Located just northeast of Downtown Pittsburgh, “The Strip” is a narrow one-half mile strip of land sandwiched between the Allegheny River and a mountain of a hill. Once Pittsburgh’s center of industry, the Strip emerged during the 19th century as a district populated by mills and factories along the Allegheny River. Anchored by names such as US Steel, Westinghouse, Pittsburgh Reduction Company (ALCOA) and the H.J. Heinz Company, by the early 20th century its infrastructure had attracted a vibrant network of fresh produce, meat, poultry wholesalers and auction houses, with small businesses catering to shift workers nearby, making it the economic center of the city. The district fell into decline when the Pittsburgh was hit hard with the closing of several steel mills and other aging manufacturing facilities during the mid-to-late 20th century. In addition, nearly 80 percent of its produce industry abandoned the area.
With the need to change with the rest of the city, the neighborhood, which had become littered with abandoned buildings and empty factories, stayed alive by re-branding itself as a notable market district. Today, it’s known as a place where industry, nightlife, dining and wholesaling seamlessly blend together. Bursting with local flavor, gritty and authentic, the Strip is considered a slice of pure Pittsburgh. A haven for citizens of the city and tourists alike and centered around parallel corridors, Smallman Street and Penn Avenue, the district is packed full of meat, produce and seafood markets, ethnic grocers, sidewalk vendors and local eateries known for their diverse selections and wholesale prices.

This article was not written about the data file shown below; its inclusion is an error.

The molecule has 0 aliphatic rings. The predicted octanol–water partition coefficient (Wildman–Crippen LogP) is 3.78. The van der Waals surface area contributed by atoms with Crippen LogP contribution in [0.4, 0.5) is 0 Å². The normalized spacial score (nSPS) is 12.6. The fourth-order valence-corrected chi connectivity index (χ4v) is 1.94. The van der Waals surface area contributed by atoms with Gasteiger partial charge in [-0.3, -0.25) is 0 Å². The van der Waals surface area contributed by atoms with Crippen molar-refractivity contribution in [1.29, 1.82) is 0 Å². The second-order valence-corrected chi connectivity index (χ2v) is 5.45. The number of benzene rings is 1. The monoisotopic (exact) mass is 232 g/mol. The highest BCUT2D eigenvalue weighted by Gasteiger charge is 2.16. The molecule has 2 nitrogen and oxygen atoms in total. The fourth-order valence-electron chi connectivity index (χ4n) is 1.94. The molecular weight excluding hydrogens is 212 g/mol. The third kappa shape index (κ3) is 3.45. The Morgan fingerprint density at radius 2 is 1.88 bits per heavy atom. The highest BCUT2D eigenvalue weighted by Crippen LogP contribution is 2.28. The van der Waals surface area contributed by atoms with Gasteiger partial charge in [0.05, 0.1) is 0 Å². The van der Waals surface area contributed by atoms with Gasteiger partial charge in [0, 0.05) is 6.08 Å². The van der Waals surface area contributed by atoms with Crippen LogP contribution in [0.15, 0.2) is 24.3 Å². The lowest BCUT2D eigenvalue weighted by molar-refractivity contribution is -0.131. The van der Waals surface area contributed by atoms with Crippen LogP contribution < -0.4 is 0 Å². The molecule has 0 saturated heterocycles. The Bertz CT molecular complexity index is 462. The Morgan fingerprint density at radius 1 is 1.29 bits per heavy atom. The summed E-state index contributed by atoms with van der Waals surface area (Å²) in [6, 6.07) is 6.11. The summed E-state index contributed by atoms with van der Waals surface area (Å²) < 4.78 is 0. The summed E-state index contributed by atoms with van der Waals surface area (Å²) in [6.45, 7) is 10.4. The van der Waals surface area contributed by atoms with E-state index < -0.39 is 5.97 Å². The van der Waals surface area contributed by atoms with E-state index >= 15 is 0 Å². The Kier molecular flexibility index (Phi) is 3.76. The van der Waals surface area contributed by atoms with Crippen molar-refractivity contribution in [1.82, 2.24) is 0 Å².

Pittsburgh’s Strip District (above) and Jacksonville’s Rail Yard District (below). The area highlighted in red is the Honeymoon Yard area of the Rail Yard District that originated with Henry M. Flagler’s establishment of the Jacksonville Terminal during the mid-1890s.
Above: The Rail Yard District’s Jacksonville Farmers Market on West Beaver Street. Pittsburgh’s Penn Avenue serves as the epicenter of the Strip District’s popularity. Based on the layout of Jacksonville’s Rail Yard District, Beaver Street’s Westbrook commercial district (Beaver and McDuff), the Jacksonville Farmers Market and Myrtle Avenue would be nodes of potential pedestrian centric wholesale opportunities.
While auction houses and major wholesalers lined Smallman Street near the produce terminal, smaller businesses opened up shop along Penn Avenue in existing buildings during the early 20th century. Following the produce terminal falling into decline after the end of World War II, many produce dealers expanded their operations by opening retail stores a block away on Penn Avenue. Today, Penn Avenue remains a vibrant and authentic pedestrian scale wholesale district filled with local businesses.
7. Looking down 19th Street.